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LeTourneau University
Motto "Faith brings us together. Ingenuity sets us apart."
Established 1946
Type Private
Endowment USD $6,857,706[1]
President Dale A. Lunsford
Faculty 325
Undergraduates 3,606
Postgraduates 458
Location Longview, TX, USA
Campus Urban
Longview Campus Undergraduates 1,396[2]
Sports 13 varsity teams
Mascot Yellowjacket

LeTourneau University is a private, nondenominational Christian university located in Longview, Texas with flagship programs in engineering, aeronautical science, business and education. The university also provides business and education programs for working adults in educational centers around Texas. Founded as LeTourneau Technical Institute in February of 1946 by R.G. LeTourneau with his wife Evelyn, the school initially educated veterans returning from World War II but has grown into a nationally-recognized master's-granting university, as ranked in "America's Best Colleges" by US News and World Report.[1] Total enrollment of LeTourneau University is over 4,000.



Statue of R.G. LeTourneau near the front entrance of campus.

R.G. LeTourneau founded LeTourneau Technical Institute in February 1946 on the site of the recently-abandoned Harmon General Hospital, a World War II hospital specialized in treating servicemen with neurological and dermatological issues. LeTourneau bought the site from the United States government with the help of Longview News publisher Carl Estes and other Longview community leaders for one dollar with the conditions that for the next 10 years, the U.S. government could reclaim the 156 acres (631,000 m²) and 220 buildings in the event of an emergency and no new construction or demolition could occur. The United States government also insisted that LeTourneau establish a vocational school for war veterans on the premises.

The State of Texas chartered the school on February 20, 1946 and classes were first held on April 1. At that point, enrollment at LeTourneau was exclusively male and predominantly veterans. For the first two years, LeTourneau provided an academy section to allow the completion of the junior and senior years of high school as well as a college section that offered two-year tradeskill programs and a four-year technology program. Students attended classes on alternating days; while one half of the students were in class, the other half worked at R.G. LeTourneau's nearby LeTourneau Incorporated manufacturing plant, thus satisfying the laboratory requirements of all of the industrial courses.

From 1946 to 1961, LeTourneau Technical Institute and LeTourneau, Inc. were one unified company under R.G. LeTourneau. In 1961, LeTourneau Technical Institute underwent a transformation into the co-educational LeTourneau College and began to offer bachelor's degrees in engineering, technology, and a limited number of arts and sciences. At this point, the college began to transition from the traditional wooden barracks buildings. The Tyler Hall Dormitory for men was erected in 1962, the Margaret Estes Library in 1963 and the Hollingsworth Science Hall in 1965.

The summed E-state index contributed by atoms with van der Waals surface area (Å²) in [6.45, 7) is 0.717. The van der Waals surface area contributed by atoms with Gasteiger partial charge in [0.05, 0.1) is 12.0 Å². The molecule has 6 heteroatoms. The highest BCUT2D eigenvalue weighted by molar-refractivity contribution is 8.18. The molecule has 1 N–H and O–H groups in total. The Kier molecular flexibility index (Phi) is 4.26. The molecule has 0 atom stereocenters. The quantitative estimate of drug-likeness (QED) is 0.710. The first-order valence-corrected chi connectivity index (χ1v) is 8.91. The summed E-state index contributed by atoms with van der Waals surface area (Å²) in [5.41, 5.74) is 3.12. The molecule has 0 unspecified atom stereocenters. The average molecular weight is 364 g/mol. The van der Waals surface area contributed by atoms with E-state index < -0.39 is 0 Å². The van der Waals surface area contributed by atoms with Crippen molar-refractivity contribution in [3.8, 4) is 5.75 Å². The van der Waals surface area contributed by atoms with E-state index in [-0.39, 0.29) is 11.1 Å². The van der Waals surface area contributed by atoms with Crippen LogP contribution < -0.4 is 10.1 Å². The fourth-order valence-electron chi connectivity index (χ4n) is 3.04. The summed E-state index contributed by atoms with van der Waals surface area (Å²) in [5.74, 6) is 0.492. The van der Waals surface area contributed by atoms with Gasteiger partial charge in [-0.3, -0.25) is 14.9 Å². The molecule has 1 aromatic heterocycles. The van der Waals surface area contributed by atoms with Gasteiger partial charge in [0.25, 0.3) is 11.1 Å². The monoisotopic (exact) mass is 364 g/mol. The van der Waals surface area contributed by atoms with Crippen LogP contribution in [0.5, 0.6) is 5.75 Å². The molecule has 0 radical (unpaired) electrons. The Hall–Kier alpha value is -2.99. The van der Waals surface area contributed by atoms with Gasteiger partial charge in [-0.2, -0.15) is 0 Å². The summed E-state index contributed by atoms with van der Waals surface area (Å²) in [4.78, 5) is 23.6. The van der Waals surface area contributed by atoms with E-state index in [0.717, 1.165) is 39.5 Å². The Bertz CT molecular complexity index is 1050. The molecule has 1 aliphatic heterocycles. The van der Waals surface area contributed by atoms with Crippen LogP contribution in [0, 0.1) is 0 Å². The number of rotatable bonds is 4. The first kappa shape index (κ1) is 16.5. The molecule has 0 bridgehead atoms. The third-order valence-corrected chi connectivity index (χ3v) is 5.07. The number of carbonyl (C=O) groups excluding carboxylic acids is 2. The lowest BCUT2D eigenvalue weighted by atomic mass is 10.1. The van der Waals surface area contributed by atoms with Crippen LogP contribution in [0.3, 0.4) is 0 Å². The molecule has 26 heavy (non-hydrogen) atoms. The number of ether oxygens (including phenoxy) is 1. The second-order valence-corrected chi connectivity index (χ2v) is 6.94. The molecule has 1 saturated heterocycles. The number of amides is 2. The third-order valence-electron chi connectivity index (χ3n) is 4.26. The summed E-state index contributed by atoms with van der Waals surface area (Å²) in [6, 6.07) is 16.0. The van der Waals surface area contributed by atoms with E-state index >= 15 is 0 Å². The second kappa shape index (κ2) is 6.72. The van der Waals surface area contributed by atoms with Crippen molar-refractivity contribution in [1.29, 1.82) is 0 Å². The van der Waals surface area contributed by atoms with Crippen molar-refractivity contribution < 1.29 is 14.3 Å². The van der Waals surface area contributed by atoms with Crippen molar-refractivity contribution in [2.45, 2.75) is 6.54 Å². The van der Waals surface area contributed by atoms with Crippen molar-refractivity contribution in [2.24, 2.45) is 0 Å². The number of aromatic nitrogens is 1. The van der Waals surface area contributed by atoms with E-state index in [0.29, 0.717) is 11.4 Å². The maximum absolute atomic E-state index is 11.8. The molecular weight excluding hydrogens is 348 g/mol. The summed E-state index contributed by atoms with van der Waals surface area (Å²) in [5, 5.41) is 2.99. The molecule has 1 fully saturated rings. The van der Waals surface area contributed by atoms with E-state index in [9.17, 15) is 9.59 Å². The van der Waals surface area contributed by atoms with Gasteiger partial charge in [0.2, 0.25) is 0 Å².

The bell tower and mall at the center of campus.

The college continued to grow under the leadership of Allen C. Tyler in 1961 and 1962 and Richard H. LeTourneau (eldest son of R.G. and Evelyn) from 1962 to 1968. Harry T. Hardwick's presidency from 1968 to 1975 saw to the construction of the R.G. LeTourneau Memorial Student Center and the Longview Citizens Resource Center along with spearheading LeTourneau's accreditation by the Southern Association of Colleges and Schools. Richard LeTourneau again assumed the presidency from 1975 to 1985, during which time he oversaw the accreditation of the school's mechanical and electrical engineering programs by the Engineer's Council for Professional Development (now the Accreditation Board for Engineering and Technology) and supervised nine major construction projects, including the Trinity Dorms and the school's aviation facility at the East Texas Regional Airport in Gregg County.

July 10, 2003 - One of the last WWII barracks being destroyed.

LeTourneau College became LeTourneau University in 1989 under the leadership of President Alvin O. Austin, who served until 2007. Austin oversaw the development of an MBA program and the expansion of programs in business and education into educational centers in Houston, Dallas, Tyler, Austin and Bedford. Austin also oversaw the removal of all wooden barracks from the Longview campus except the historic landmark known as Speer Chapel, which is the only remaining WWII-era structure and is a popular place for weddings and ceremonies. Under Austin's leadership, the university's main campus underwent considerable improvements including the construction of the university mall and Belcher Bell Tower, the Solheim Recreation and Activity Center, the Glaske Engineering Center, seven new residence halls, and the S.E. Belcher Jr. Chapel and Performance Center, a new 2,011-seat auditorium that opened in spring 2007.